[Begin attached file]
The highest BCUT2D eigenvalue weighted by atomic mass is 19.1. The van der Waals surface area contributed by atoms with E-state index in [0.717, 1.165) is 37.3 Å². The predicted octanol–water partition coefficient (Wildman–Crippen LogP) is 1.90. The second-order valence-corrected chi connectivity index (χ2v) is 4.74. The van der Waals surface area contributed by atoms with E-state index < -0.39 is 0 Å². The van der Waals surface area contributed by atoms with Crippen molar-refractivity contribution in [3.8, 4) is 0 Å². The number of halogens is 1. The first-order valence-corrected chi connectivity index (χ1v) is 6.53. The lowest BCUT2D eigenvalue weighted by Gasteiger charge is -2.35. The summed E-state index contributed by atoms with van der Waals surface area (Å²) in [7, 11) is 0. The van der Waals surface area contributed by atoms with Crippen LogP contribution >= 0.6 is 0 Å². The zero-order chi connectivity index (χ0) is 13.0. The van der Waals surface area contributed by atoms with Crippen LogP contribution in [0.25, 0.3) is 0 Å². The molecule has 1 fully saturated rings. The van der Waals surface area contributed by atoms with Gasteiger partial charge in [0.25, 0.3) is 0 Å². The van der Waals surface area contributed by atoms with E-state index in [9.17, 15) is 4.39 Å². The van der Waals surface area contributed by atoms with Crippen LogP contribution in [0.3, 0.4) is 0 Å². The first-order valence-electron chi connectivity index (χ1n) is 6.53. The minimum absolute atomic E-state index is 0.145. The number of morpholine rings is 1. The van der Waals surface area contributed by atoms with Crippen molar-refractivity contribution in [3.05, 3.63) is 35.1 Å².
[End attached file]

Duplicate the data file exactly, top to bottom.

The highest BCUT2D eigenvalue weighted by atomic mass is 19.1. The van der Waals surface area contributed by atoms with E-state index in [0.717, 1.165) is 37.3 Å². The predicted octanol–water partition coefficient (Wildman–Crippen LogP) is 1.90. The second-order valence-corrected chi connectivity index (χ2v) is 4.74. The van der Waals surface area contributed by atoms with E-state index < -0.39 is 0 Å². The van der Waals surface area contributed by atoms with Crippen molar-refractivity contribution in [3.8, 4) is 0 Å². The number of halogens is 1. The first-order valence-corrected chi connectivity index (χ1v) is 6.53. The lowest BCUT2D eigenvalue weighted by Gasteiger charge is -2.35. The summed E-state index contributed by atoms with van der Waals surface area (Å²) in [7, 11) is 0. The van der Waals surface area contributed by atoms with Crippen LogP contribution >= 0.6 is 0 Å². The zero-order chi connectivity index (χ0) is 13.0. The van der Waals surface area contributed by atoms with Crippen LogP contribution in [0.25, 0.3) is 0 Å². The molecule has 1 fully saturated rings. The van der Waals surface area contributed by atoms with Gasteiger partial charge in [0.25, 0.3) is 0 Å². The van der Waals surface area contributed by atoms with E-state index in [9.17, 15) is 4.39 Å². The van der Waals surface area contributed by atoms with Crippen LogP contribution in [0.3, 0.4) is 0 Å². The first-order valence-electron chi connectivity index (χ1n) is 6.53. The minimum absolute atomic E-state index is 0.145. The number of morpholine rings is 1. The van der Waals surface area contributed by atoms with Crippen molar-refractivity contribution in [3.05, 3.63) is 35.1 Å².